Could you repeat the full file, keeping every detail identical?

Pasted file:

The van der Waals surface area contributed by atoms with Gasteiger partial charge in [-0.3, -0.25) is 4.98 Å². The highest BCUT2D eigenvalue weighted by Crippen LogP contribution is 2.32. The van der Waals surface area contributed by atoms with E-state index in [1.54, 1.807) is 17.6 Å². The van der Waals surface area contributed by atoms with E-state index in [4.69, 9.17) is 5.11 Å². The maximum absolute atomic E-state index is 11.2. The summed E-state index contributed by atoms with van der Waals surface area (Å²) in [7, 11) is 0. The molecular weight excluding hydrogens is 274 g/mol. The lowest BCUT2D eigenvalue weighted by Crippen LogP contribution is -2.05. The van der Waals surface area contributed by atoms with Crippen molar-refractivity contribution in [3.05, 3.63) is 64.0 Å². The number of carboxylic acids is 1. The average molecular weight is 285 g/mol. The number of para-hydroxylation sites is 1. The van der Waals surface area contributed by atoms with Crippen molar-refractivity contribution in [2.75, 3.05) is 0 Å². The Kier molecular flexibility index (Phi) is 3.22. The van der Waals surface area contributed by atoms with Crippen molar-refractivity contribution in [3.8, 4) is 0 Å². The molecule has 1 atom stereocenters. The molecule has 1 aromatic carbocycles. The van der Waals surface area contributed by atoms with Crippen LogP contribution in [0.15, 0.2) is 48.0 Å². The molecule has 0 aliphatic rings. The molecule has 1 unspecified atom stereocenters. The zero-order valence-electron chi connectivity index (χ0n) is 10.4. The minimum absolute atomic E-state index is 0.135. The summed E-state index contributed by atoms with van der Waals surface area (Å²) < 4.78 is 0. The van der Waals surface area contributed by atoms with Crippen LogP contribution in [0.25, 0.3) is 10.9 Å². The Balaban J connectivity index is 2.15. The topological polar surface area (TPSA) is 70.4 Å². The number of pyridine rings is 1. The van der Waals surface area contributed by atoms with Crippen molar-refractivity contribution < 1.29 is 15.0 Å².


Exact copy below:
The van der Waals surface area contributed by atoms with Gasteiger partial charge in [-0.3, -0.25) is 4.98 Å². The highest BCUT2D eigenvalue weighted by Crippen LogP contribution is 2.32. The van der Waals surface area contributed by atoms with E-state index in [1.54, 1.807) is 17.6 Å². The van der Waals surface area contributed by atoms with E-state index in [4.69, 9.17) is 5.11 Å². The maximum absolute atomic E-state index is 11.2. The summed E-state index contributed by atoms with van der Waals surface area (Å²) in [7, 11) is 0. The molecular weight excluding hydrogens is 274 g/mol. The lowest BCUT2D eigenvalue weighted by Crippen LogP contribution is -2.05. The van der Waals surface area contributed by atoms with Crippen molar-refractivity contribution in [3.05, 3.63) is 64.0 Å². The number of carboxylic acids is 1. The average molecular weight is 285 g/mol. The number of para-hydroxylation sites is 1. The van der Waals surface area contributed by atoms with Crippen molar-refractivity contribution in [2.75, 3.05) is 0 Å². The Kier molecular flexibility index (Phi) is 3.22. The van der Waals surface area contributed by atoms with Crippen molar-refractivity contribution in [3.8, 4) is 0 Å². The molecule has 1 atom stereocenters. The molecule has 1 aromatic carbocycles. The van der Waals surface area contributed by atoms with Crippen LogP contribution in [0.15, 0.2) is 48.0 Å². The molecule has 0 aliphatic rings. The molecule has 1 unspecified atom stereocenters. The zero-order valence-electron chi connectivity index (χ0n) is 10.4. The minimum absolute atomic E-state index is 0.135. The summed E-state index contributed by atoms with van der Waals surface area (Å²) < 4.78 is 0. The van der Waals surface area contributed by atoms with Crippen LogP contribution in [0.25, 0.3) is 10.9 Å². The Balaban J connectivity index is 2.15. The topological polar surface area (TPSA) is 70.4 Å². The number of pyridine rings is 1. The van der Waals surface area contributed by atoms with Crippen molar-refractivity contribution < 1.29 is 15.0 Å².